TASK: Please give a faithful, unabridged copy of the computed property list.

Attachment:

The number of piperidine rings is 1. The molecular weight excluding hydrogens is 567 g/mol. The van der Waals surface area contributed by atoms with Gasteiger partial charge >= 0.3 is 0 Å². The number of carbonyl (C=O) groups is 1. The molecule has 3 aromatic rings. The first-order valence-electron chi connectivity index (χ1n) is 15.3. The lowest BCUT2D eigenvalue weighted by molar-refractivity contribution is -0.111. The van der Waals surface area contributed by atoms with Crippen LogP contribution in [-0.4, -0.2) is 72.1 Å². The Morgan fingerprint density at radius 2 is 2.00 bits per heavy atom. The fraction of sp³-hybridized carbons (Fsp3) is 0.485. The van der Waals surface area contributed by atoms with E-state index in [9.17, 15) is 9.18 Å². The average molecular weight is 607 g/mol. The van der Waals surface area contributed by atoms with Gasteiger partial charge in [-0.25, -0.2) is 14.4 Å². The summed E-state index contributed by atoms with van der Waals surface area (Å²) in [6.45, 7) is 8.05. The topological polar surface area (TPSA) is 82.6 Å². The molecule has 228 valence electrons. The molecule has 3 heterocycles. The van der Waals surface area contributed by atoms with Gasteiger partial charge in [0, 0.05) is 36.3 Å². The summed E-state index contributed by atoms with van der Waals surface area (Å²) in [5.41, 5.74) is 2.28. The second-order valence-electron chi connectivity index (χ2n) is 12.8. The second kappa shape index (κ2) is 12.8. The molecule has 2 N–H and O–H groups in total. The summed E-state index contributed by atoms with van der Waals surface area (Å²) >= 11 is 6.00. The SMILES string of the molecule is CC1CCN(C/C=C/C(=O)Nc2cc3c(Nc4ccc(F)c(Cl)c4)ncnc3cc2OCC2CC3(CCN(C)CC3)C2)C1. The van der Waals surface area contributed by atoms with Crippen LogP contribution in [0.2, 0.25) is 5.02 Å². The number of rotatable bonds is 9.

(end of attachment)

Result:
The number of piperidine rings is 1. The molecular weight excluding hydrogens is 567 g/mol. The van der Waals surface area contributed by atoms with Gasteiger partial charge >= 0.3 is 0 Å². The number of carbonyl (C=O) groups is 1. The molecule has 3 aromatic rings. The first-order valence-electron chi connectivity index (χ1n) is 15.3. The lowest BCUT2D eigenvalue weighted by molar-refractivity contribution is -0.111. The van der Waals surface area contributed by atoms with Crippen LogP contribution in [-0.4, -0.2) is 72.1 Å². The Morgan fingerprint density at radius 2 is 2.00 bits per heavy atom. The fraction of sp³-hybridized carbons (Fsp3) is 0.485. The van der Waals surface area contributed by atoms with E-state index in [9.17, 15) is 9.18 Å². The average molecular weight is 607 g/mol. The van der Waals surface area contributed by atoms with Gasteiger partial charge in [-0.25, -0.2) is 14.4 Å². The summed E-state index contributed by atoms with van der Waals surface area (Å²) in [6.45, 7) is 8.05. The topological polar surface area (TPSA) is 82.6 Å². The molecule has 228 valence electrons. The molecule has 3 heterocycles. The van der Waals surface area contributed by atoms with Gasteiger partial charge in [0, 0.05) is 36.3 Å². The summed E-state index contributed by atoms with van der Waals surface area (Å²) in [5.41, 5.74) is 2.28. The second-order valence-electron chi connectivity index (χ2n) is 12.8. The second kappa shape index (κ2) is 12.8. The molecule has 2 N–H and O–H groups in total. The summed E-state index contributed by atoms with van der Waals surface area (Å²) >= 11 is 6.00. The SMILES string of the molecule is CC1CCN(C/C=C/C(=O)Nc2cc3c(Nc4ccc(F)c(Cl)c4)ncnc3cc2OCC2CC3(CCN(C)CC3)C2)C1. The van der Waals surface area contributed by atoms with Crippen LogP contribution in [0.2, 0.25) is 5.02 Å². The number of rotatable bonds is 9.